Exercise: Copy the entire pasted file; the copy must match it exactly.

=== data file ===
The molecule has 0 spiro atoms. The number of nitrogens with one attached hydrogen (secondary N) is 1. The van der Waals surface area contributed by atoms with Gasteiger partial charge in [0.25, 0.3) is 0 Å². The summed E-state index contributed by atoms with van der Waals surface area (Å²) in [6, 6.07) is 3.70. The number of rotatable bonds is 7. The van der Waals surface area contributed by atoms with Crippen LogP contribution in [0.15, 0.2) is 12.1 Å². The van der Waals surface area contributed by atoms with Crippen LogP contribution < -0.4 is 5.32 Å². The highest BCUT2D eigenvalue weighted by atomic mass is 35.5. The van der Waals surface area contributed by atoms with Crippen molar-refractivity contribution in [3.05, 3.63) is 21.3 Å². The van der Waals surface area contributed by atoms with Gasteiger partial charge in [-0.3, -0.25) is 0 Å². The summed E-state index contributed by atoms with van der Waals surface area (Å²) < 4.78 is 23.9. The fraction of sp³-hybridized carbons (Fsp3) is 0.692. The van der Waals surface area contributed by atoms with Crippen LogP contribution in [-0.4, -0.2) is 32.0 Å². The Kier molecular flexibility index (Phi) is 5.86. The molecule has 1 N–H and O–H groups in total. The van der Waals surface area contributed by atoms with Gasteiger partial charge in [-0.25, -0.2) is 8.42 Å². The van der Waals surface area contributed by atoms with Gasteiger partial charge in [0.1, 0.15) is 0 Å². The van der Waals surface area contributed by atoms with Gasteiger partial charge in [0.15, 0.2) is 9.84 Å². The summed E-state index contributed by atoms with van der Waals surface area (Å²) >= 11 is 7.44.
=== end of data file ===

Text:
The molecule has 0 spiro atoms. The number of nitrogens with one attached hydrogen (secondary N) is 1. The van der Waals surface area contributed by atoms with Gasteiger partial charge in [0.25, 0.3) is 0 Å². The summed E-state index contributed by atoms with van der Waals surface area (Å²) in [6, 6.07) is 3.70. The number of rotatable bonds is 7. The van der Waals surface area contributed by atoms with Crippen LogP contribution in [0.15, 0.2) is 12.1 Å². The van der Waals surface area contributed by atoms with Crippen LogP contribution < -0.4 is 5.32 Å². The highest BCUT2D eigenvalue weighted by atomic mass is 35.5. The van der Waals surface area contributed by atoms with Crippen molar-refractivity contribution in [3.05, 3.63) is 21.3 Å². The van der Waals surface area contributed by atoms with Gasteiger partial charge in [-0.3, -0.25) is 0 Å². The summed E-state index contributed by atoms with van der Waals surface area (Å²) < 4.78 is 23.9. The fraction of sp³-hybridized carbons (Fsp3) is 0.692. The van der Waals surface area contributed by atoms with Crippen LogP contribution in [-0.4, -0.2) is 32.0 Å². The Kier molecular flexibility index (Phi) is 5.86. The molecule has 1 N–H and O–H groups in total. The van der Waals surface area contributed by atoms with Gasteiger partial charge in [-0.25, -0.2) is 8.42 Å². The van der Waals surface area contributed by atoms with Gasteiger partial charge in [0.1, 0.15) is 0 Å². The van der Waals surface area contributed by atoms with Gasteiger partial charge in [0.15, 0.2) is 9.84 Å². The summed E-state index contributed by atoms with van der Waals surface area (Å²) >= 11 is 7.44.